(Posted 2021 July)
It's common to experience a mixture of emotions about the start of a new school year under normal circumstances.
However, for many children, the ways that COVID impacted the last school year made it even more difficult to know what to expect.
Since March 2020, in-person school ended abruptly, schools shifted to a virtual platform, and hybrid schooling was impacted by COVID safety protocols. These were just the changes at school!
Experiencing so many changes in a short period of time can cause some uncertainty, but children are resilient. To nurture their inner strength, it's good for parents and guardians to start having conversations with their children now to help them have a positive outlook on going back to school.
Check out these helpful tips from the Department of Family Services’ Neighborhood Networks’ staff:
Helping children prepare for change is the first step in managing transitions. Talk openly with your children so they can make sense of the world. Addressing their questions and reducing any surprises will both be helpful in their transition back to school. Giving them as much advanced notice as possible about what to expect can help them feel safe and secure.
This is always an important step in preparing to return to school. It is best not to wait until the last minute to start adjusting to new bedtimes and waking times. Heading back to school and getting into a new routine is a big change, especially after so many children spent the last school year learning remotely. Plan ahead for everyone’s benefit. For tips, check out our series on setting routines.
Sometimes it is hard for children to talk openly about their feelings. They may struggle to find the right words to describe what they are thinking or feeling. Help your children by asking some open-ended questions that will encourage them to share. Provide a space for them to have your full attention and be a good listener. Some questions you could ask include:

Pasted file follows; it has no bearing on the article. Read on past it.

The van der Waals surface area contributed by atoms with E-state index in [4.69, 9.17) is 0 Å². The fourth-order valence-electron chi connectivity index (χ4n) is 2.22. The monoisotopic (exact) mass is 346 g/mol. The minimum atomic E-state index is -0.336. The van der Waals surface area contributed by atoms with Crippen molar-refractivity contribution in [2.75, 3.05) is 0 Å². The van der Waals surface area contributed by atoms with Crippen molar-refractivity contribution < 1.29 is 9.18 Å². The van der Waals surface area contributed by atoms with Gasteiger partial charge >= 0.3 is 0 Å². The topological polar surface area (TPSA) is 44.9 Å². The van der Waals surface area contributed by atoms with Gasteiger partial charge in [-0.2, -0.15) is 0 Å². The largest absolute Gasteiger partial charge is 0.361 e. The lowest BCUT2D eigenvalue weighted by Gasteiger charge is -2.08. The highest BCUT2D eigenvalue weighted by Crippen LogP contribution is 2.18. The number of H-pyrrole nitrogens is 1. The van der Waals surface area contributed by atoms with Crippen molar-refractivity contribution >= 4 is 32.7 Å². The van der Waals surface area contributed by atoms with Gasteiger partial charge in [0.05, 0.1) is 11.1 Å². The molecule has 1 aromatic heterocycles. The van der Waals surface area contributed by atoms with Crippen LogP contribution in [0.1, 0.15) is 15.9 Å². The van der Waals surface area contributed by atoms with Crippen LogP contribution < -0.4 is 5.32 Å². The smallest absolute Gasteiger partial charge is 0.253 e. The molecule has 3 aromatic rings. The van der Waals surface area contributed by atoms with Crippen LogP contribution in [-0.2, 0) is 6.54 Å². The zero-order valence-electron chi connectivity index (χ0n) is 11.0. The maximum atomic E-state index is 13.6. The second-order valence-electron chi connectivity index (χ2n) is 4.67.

- What are you looking forward to when you go back to school?
- What might be hard about going back to school?
Acknowledge their feelings without judging them. Don’t jump in to find solutions too quickly. Reassure them that their feelings are natural and understandable. Let your child know you are there for them.
Once children have returned to school, continue the open conversations. Encourage them to share their feelings and tell you about how things are going at school. Start with some questions like:
- What was good about your day?
- What was difficult about your day?
- What went ok today?
It is also important to communicate with your child’s school and teachers about any concerns so they are aware and can support your child as well.
Some children may be excited about returning to school, while others may have anxiety about going back. They may be worried about separating from their parents or caregivers, getting back to seeing their peers and not knowing how to reengage with friends they have not seen in a while, or having to sit in a classroom with other children.
Help children remember things they liked about school, or what can be fun about school. Help them by reassuring them about the things in their lives that are staying the same, such as family dinner time, or an extracurricular activity they enjoy. This can bring comfort during times of transition.
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